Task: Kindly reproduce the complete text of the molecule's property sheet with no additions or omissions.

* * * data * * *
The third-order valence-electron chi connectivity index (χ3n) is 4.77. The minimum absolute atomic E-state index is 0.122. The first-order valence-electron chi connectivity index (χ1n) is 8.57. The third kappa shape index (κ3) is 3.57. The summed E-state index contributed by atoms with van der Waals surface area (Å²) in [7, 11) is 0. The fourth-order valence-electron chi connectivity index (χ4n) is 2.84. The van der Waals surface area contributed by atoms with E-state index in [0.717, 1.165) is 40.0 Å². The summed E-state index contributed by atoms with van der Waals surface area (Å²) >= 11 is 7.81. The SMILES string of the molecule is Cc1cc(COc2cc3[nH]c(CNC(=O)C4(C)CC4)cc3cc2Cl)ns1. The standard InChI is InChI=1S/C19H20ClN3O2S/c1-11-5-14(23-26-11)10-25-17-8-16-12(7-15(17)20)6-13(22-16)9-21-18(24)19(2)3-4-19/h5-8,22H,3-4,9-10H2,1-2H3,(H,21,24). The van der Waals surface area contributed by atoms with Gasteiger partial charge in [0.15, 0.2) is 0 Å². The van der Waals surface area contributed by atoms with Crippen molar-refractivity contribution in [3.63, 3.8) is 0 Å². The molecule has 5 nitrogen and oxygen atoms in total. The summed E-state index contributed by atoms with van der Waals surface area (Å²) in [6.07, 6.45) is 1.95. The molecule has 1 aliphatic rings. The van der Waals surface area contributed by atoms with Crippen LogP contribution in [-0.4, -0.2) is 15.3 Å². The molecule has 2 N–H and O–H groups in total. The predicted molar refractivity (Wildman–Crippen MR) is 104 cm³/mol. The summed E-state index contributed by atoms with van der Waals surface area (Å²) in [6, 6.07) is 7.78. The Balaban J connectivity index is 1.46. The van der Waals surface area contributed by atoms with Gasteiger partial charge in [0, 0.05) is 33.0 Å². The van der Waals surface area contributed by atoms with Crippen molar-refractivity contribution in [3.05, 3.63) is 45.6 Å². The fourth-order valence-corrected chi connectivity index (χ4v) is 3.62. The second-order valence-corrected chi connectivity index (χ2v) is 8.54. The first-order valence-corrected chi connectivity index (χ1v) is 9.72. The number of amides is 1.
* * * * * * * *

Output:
The third-order valence-electron chi connectivity index (χ3n) is 4.77. The minimum absolute atomic E-state index is 0.122. The first-order valence-electron chi connectivity index (χ1n) is 8.57. The third kappa shape index (κ3) is 3.57. The summed E-state index contributed by atoms with van der Waals surface area (Å²) in [7, 11) is 0. The fourth-order valence-electron chi connectivity index (χ4n) is 2.84. The van der Waals surface area contributed by atoms with E-state index in [0.717, 1.165) is 40.0 Å². The summed E-state index contributed by atoms with van der Waals surface area (Å²) >= 11 is 7.81. The SMILES string of the molecule is Cc1cc(COc2cc3[nH]c(CNC(=O)C4(C)CC4)cc3cc2Cl)ns1. The standard InChI is InChI=1S/C19H20ClN3O2S/c1-11-5-14(23-26-11)10-25-17-8-16-12(7-15(17)20)6-13(22-16)9-21-18(24)19(2)3-4-19/h5-8,22H,3-4,9-10H2,1-2H3,(H,21,24). The van der Waals surface area contributed by atoms with Gasteiger partial charge in [0.15, 0.2) is 0 Å². The van der Waals surface area contributed by atoms with Crippen molar-refractivity contribution in [3.63, 3.8) is 0 Å². The molecule has 5 nitrogen and oxygen atoms in total. The summed E-state index contributed by atoms with van der Waals surface area (Å²) in [6.07, 6.45) is 1.95. The molecule has 1 aliphatic rings. The van der Waals surface area contributed by atoms with Crippen LogP contribution in [-0.4, -0.2) is 15.3 Å². The molecule has 2 N–H and O–H groups in total. The predicted molar refractivity (Wildman–Crippen MR) is 104 cm³/mol. The summed E-state index contributed by atoms with van der Waals surface area (Å²) in [6, 6.07) is 7.78. The Balaban J connectivity index is 1.46. The van der Waals surface area contributed by atoms with Gasteiger partial charge in [0, 0.05) is 33.0 Å². The van der Waals surface area contributed by atoms with Crippen molar-refractivity contribution in [3.05, 3.63) is 45.6 Å². The fourth-order valence-corrected chi connectivity index (χ4v) is 3.62. The second-order valence-corrected chi connectivity index (χ2v) is 8.54. The first-order valence-corrected chi connectivity index (χ1v) is 9.72. The number of amides is 1.